The London Organising Committee of the Olympic Games and Paralympic Games (LOCOG) has unveiled the designs of the Olympic and Paralympic Games tickets on 21 May, 2012.
Designed by Futurebrand, part of McCann Worldgroup, each ticket design features the sport pictogram and the colour scheme reflects that of each venue to help spectators reach their destination. The tickets will be printed with a hologram, a barcode and name of the booker as well as several other security features to reduce counterfeiting. This will ensure every ticket can be traced to the person who purchased it.
"With the Olympic Flame now making its journey towards the Olympic Stadium and with less than 100 days to go before the Paralympics, I can't remember a more exciting week on the road to London 2012," London 2012 Organising Committee Chief Executive Paul Deighton said in a statement.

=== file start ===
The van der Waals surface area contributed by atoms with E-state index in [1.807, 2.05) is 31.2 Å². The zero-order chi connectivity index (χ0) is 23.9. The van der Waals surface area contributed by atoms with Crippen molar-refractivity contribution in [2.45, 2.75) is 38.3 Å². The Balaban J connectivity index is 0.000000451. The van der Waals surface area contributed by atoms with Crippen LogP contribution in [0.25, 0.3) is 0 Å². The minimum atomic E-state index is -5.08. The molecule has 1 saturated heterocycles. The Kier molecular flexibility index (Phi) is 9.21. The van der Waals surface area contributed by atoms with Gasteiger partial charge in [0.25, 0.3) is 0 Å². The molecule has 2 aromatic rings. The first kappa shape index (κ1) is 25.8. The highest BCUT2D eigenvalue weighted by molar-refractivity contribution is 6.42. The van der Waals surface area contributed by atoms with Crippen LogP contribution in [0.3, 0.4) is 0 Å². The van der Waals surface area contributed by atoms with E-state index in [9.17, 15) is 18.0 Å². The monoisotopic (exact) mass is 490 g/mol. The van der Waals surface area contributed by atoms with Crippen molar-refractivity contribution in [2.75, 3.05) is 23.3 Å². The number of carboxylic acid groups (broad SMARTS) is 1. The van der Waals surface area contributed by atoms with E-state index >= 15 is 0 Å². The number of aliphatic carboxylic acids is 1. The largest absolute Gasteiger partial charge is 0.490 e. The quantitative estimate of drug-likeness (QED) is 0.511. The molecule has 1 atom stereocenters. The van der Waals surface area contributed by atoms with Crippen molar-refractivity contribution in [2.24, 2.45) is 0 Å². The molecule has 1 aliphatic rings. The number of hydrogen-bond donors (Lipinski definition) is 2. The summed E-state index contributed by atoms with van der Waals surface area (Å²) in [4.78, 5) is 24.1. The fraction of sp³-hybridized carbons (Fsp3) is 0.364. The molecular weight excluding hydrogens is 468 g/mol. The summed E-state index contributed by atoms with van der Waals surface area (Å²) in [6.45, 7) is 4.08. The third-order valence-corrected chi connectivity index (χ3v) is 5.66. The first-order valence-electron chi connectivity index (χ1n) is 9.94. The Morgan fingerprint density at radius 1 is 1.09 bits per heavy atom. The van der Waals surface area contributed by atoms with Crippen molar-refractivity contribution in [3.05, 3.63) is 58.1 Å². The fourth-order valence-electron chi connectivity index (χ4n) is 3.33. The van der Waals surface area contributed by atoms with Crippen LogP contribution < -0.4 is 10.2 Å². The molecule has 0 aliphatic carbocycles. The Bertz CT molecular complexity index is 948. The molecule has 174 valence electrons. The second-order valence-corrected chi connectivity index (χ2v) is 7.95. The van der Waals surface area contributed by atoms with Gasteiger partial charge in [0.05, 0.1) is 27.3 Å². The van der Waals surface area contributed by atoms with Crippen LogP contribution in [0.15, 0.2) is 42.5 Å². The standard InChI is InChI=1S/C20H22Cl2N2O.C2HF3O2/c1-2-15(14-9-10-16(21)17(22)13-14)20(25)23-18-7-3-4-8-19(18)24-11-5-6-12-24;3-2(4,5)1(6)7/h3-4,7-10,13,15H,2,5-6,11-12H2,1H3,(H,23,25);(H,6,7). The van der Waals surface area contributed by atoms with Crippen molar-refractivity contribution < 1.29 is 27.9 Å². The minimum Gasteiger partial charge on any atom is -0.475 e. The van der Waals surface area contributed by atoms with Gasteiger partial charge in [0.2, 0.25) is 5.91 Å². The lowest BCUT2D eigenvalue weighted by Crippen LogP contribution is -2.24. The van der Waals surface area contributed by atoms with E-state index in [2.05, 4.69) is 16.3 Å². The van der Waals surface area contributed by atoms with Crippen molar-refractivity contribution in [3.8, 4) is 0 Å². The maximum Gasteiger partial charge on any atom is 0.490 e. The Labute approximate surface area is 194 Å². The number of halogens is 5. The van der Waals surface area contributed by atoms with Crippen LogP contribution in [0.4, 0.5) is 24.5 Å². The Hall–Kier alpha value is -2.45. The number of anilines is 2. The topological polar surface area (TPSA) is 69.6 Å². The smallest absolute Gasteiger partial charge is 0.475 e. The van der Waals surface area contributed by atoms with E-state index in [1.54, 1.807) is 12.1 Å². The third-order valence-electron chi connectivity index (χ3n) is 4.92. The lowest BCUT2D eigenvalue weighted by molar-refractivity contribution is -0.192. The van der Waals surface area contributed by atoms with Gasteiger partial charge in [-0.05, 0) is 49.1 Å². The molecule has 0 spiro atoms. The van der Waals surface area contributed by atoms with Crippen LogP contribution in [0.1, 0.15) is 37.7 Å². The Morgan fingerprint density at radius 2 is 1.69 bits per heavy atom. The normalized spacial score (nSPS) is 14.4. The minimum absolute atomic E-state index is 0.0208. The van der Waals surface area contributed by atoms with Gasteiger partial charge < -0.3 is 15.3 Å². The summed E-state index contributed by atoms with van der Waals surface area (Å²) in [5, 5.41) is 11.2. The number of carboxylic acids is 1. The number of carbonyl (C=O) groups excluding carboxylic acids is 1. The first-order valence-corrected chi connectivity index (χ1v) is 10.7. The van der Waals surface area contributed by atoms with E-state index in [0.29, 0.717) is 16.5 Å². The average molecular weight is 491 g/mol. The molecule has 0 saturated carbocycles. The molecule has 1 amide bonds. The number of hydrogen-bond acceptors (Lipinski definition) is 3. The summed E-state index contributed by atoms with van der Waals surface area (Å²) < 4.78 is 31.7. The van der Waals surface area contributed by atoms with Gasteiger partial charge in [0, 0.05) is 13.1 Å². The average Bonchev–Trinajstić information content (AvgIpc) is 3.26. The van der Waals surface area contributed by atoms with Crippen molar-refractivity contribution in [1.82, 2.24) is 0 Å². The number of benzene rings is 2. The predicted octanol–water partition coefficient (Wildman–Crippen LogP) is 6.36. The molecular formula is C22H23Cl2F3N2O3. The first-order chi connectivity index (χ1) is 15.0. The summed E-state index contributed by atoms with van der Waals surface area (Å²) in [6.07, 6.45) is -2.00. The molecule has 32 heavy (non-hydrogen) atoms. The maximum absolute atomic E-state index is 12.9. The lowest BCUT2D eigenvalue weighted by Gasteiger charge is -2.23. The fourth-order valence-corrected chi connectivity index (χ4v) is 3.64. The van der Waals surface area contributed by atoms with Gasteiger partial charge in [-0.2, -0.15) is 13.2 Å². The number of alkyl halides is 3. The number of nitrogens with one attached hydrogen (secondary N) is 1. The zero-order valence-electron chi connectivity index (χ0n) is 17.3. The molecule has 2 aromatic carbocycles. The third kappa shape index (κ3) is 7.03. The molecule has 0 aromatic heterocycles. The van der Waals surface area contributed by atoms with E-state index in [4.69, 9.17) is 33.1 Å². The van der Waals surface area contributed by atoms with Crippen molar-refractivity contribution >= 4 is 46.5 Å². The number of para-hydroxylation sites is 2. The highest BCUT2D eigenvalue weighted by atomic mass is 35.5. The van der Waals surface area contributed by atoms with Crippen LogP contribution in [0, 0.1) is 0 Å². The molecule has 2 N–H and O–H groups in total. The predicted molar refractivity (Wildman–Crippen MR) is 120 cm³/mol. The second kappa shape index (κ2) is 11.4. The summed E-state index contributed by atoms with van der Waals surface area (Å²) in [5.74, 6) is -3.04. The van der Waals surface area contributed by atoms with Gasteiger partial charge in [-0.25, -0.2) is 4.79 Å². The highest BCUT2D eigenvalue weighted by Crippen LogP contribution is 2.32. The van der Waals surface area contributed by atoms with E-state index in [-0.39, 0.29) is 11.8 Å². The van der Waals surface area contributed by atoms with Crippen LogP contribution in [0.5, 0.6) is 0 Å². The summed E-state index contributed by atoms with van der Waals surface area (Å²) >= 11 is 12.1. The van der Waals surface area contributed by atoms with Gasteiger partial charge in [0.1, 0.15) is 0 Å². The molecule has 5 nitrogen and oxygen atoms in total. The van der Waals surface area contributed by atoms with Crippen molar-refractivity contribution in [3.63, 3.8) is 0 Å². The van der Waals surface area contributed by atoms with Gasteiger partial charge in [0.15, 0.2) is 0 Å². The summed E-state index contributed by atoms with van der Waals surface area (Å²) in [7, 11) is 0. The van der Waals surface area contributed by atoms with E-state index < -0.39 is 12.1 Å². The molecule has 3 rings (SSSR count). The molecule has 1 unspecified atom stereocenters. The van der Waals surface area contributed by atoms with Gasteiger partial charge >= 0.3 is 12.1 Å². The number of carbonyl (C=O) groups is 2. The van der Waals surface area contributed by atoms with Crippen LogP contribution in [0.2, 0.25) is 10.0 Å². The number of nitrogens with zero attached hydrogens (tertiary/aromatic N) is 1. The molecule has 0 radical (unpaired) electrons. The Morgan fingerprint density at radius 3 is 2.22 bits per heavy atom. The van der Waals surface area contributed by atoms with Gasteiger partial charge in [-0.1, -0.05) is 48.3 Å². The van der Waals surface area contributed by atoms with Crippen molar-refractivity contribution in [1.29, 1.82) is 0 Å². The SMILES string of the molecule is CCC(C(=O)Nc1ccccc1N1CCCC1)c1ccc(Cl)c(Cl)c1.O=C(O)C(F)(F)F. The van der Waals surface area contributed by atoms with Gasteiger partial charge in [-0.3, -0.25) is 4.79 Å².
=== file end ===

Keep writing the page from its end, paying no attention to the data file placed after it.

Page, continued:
"It is important now that people keep their tickets in a safe place ready for Games time and also to be wary of websites and organisations claiming to have Games tickets to sell. In many cases, they simply do not have them to sell and there is a real danger people will end up being out of pocket and missing out on seeing the Games. If in doubt, check our website and be 100% certain you are buying from an authorised source."
According to the 2012 Olympics official website, with Paralympic Games tickets on sale, LOCOG has also reiterated the importance of purchasing only from authorised sources. A complete list of authorised ticket resellers is available on the official website. Besides this, LOCOG also has a URL checker on this website which will confirm whether any website claiming to sell London 2012 tickets is genuine or not.
"Genuine tickets will have a number of security features built into them to minimise the risk of counterfeits. The safest way to ensure that your ticket is genuine is to only buy from an authorised seller which can be found on the London 2012 website. If you buy from an unofficial site, you risk paying over the odds for a ticket that may not exist, may not be genuine and you risk not getting to see the Games. Your personal details could even be used in other crimes," Detective Superintendent Nick Downing from the Metropolitan Police Service stated.